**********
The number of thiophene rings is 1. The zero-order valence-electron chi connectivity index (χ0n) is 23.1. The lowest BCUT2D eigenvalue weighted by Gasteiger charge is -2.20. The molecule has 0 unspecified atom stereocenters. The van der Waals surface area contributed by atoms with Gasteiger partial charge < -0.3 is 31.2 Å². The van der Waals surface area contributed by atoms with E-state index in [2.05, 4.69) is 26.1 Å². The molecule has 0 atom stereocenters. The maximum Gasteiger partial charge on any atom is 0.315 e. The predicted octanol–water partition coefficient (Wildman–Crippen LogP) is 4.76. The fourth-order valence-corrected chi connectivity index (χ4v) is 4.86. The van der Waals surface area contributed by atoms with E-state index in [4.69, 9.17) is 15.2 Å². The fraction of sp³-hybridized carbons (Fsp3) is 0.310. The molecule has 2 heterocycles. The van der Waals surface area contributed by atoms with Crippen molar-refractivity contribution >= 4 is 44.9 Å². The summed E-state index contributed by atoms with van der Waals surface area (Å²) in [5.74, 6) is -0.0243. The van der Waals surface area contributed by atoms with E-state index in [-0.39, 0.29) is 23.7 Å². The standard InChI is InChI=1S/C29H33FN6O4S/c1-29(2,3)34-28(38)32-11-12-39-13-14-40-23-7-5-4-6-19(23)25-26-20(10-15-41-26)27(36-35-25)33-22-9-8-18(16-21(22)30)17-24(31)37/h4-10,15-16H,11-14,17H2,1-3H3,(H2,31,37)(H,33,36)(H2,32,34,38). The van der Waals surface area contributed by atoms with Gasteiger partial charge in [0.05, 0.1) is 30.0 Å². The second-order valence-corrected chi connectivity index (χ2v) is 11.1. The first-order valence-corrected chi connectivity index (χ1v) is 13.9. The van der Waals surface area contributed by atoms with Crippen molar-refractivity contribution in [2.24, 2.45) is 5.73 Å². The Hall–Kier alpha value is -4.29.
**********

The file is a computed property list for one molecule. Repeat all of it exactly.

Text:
The number of thiophene rings is 1. The zero-order valence-electron chi connectivity index (χ0n) is 23.1. The lowest BCUT2D eigenvalue weighted by Gasteiger charge is -2.20. The molecule has 0 unspecified atom stereocenters. The van der Waals surface area contributed by atoms with Gasteiger partial charge < -0.3 is 31.2 Å². The van der Waals surface area contributed by atoms with E-state index in [2.05, 4.69) is 26.1 Å². The molecule has 0 atom stereocenters. The maximum Gasteiger partial charge on any atom is 0.315 e. The predicted octanol–water partition coefficient (Wildman–Crippen LogP) is 4.76. The fourth-order valence-corrected chi connectivity index (χ4v) is 4.86. The van der Waals surface area contributed by atoms with E-state index in [4.69, 9.17) is 15.2 Å². The fraction of sp³-hybridized carbons (Fsp3) is 0.310. The molecule has 2 heterocycles. The van der Waals surface area contributed by atoms with Crippen molar-refractivity contribution >= 4 is 44.9 Å². The summed E-state index contributed by atoms with van der Waals surface area (Å²) in [5.74, 6) is -0.0243. The van der Waals surface area contributed by atoms with E-state index in [-0.39, 0.29) is 23.7 Å². The standard InChI is InChI=1S/C29H33FN6O4S/c1-29(2,3)34-28(38)32-11-12-39-13-14-40-23-7-5-4-6-19(23)25-26-20(10-15-41-26)27(36-35-25)33-22-9-8-18(16-21(22)30)17-24(31)37/h4-10,15-16H,11-14,17H2,1-3H3,(H2,31,37)(H,33,36)(H2,32,34,38). The van der Waals surface area contributed by atoms with Gasteiger partial charge in [0.05, 0.1) is 30.0 Å². The second-order valence-corrected chi connectivity index (χ2v) is 11.1. The first-order valence-corrected chi connectivity index (χ1v) is 13.9. The van der Waals surface area contributed by atoms with Crippen molar-refractivity contribution in [2.24, 2.45) is 5.73 Å². The Hall–Kier alpha value is -4.29.